The Bagmati River Basin (BRB) has a cultural and economic significance to the people of Nepal. The water flowing in the Bagmati River is considered holy and is used for cultural and ritual ceremonies practiced at the many significant temples located along its banks. The river flows through Kathmandu which is the administrative and economic center of the country as well as Nepal’s gateway for tourism. It provides most of the city’s drinking water in its upper basin, hydropower generation in the middle basin, and large-scale irrigation in the lower basin.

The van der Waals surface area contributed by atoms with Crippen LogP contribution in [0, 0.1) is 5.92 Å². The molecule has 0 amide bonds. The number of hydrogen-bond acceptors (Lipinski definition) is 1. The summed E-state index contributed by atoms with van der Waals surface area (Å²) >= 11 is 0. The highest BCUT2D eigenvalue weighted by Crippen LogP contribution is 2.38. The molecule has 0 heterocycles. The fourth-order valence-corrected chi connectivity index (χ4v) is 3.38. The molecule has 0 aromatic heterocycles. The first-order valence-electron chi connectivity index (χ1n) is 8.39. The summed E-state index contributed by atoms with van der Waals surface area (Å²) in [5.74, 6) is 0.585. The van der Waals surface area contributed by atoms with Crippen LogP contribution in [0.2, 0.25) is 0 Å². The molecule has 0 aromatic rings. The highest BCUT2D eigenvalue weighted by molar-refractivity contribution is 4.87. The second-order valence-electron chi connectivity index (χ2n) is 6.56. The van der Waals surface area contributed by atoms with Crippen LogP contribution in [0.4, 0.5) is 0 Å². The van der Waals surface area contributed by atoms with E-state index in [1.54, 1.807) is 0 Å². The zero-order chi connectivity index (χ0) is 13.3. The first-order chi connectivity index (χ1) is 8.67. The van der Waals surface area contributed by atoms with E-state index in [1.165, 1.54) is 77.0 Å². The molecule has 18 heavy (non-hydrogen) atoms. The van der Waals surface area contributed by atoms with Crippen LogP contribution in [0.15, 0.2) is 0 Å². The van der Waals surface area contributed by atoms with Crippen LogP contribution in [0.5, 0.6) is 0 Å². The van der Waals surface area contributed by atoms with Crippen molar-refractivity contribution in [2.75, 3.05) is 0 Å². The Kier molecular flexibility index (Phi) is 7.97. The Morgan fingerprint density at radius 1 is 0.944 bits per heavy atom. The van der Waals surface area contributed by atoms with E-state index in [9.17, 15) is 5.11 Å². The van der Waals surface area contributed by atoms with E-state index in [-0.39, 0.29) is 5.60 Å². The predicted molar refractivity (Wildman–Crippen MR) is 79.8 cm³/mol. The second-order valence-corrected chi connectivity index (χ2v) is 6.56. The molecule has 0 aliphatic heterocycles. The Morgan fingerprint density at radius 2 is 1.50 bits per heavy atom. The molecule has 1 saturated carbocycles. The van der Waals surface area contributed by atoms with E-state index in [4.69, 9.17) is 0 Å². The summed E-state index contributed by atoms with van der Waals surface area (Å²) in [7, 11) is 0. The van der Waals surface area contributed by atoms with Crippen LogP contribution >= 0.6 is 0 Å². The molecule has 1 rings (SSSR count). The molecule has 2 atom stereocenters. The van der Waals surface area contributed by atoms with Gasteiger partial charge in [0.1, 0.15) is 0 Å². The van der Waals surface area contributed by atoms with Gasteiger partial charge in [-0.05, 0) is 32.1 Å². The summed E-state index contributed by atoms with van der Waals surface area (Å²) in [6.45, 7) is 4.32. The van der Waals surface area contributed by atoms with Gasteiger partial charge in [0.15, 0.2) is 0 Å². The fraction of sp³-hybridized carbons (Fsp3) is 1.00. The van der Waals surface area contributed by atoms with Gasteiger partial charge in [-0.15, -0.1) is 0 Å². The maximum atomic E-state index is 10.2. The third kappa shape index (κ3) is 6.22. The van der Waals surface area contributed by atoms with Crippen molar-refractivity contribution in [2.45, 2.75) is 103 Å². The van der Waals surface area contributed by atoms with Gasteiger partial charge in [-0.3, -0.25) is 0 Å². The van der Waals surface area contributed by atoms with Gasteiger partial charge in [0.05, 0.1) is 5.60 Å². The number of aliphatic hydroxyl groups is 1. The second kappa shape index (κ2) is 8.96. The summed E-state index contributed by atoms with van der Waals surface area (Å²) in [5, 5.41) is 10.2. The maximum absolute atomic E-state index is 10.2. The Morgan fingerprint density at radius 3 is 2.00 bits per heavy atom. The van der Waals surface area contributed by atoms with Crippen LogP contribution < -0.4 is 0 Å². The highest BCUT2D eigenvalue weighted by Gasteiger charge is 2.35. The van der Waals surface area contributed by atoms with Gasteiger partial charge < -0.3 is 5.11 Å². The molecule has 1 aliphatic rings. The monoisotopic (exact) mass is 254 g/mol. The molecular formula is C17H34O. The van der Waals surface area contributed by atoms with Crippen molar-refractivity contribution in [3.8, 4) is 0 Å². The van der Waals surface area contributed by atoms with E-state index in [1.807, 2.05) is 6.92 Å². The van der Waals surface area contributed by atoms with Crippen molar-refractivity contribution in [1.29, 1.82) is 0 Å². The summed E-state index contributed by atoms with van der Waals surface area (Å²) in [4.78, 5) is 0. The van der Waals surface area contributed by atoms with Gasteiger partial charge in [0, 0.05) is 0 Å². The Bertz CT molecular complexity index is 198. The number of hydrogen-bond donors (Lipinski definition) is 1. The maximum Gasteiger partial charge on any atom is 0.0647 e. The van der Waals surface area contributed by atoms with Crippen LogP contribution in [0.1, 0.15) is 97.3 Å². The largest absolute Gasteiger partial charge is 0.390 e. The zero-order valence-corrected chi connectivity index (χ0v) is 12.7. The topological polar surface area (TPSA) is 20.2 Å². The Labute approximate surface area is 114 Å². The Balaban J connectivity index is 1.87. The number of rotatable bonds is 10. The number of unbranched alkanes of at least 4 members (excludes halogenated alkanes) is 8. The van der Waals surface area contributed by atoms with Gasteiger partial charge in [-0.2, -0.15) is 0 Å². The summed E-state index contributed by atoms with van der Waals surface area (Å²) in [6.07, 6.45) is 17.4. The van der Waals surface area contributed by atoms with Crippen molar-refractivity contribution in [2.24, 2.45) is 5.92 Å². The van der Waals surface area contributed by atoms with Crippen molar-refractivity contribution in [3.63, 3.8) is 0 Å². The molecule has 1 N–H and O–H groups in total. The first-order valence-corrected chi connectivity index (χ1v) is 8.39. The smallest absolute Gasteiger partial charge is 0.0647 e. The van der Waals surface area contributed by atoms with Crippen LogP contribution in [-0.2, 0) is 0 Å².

BRB is considered the most water stressed basin in Nepal. The basin is seeing a decline in water resources availability owing to natural and anthropogenic causes while experiencing significant increases in fresh water demand to meet the expanding population and industrial sector, and demands for irrigated agriculture. The rapid and unplanned expansion of Kathmandu City has placed tremendous pressure on the water resources of the upper BRB. In the absence of appropriate solid waste and waste water management, the river has become the main waste collector drain: it now contains high levels of fecal contamination, pathogenic bacteria, bacteriological and physicochemical pollutants. The absence of pollution safety measures has created serious health hazards to local people, livestock, and aquatic flora and fauna, while its physical deterioration has led to a loss of cultural and recreational amenity for the local communities whom no longer respect or cherish the river environment. Rapid urbanization has also led to increased demands on the valley’s water supply distribution. During dry season, around 80% of the upper Bagmati River flow is diverted for domestic use leaving very little flow for irrigation and other sectors including environment. Current utilization of surface water is only 10% as water in rainy season is untapped due to absence of seasonal storage facilities. As a result, municipal authorities, individuals and companies continue to extract groundwater at an unsustainable rate. Ground water extraction is estimated to be 4 to 5 times higher than the natural recharge and the water table has retreated by 35 meters (m) in the last 20 years. The situation is further aggravated by: (i) the conversion of the recharge areas into residential areas, and (ii) upstream catchment degradation. In the Kathmandu valley, the river is biologically dead and made of heavily polluted sewage water that endangers the health of the capital’s population and downstream water users. Throughout the basin, frequent floods and river bank erosion are the main threat to infrastructure, agricultural land, people’s lives, and their livelihoods.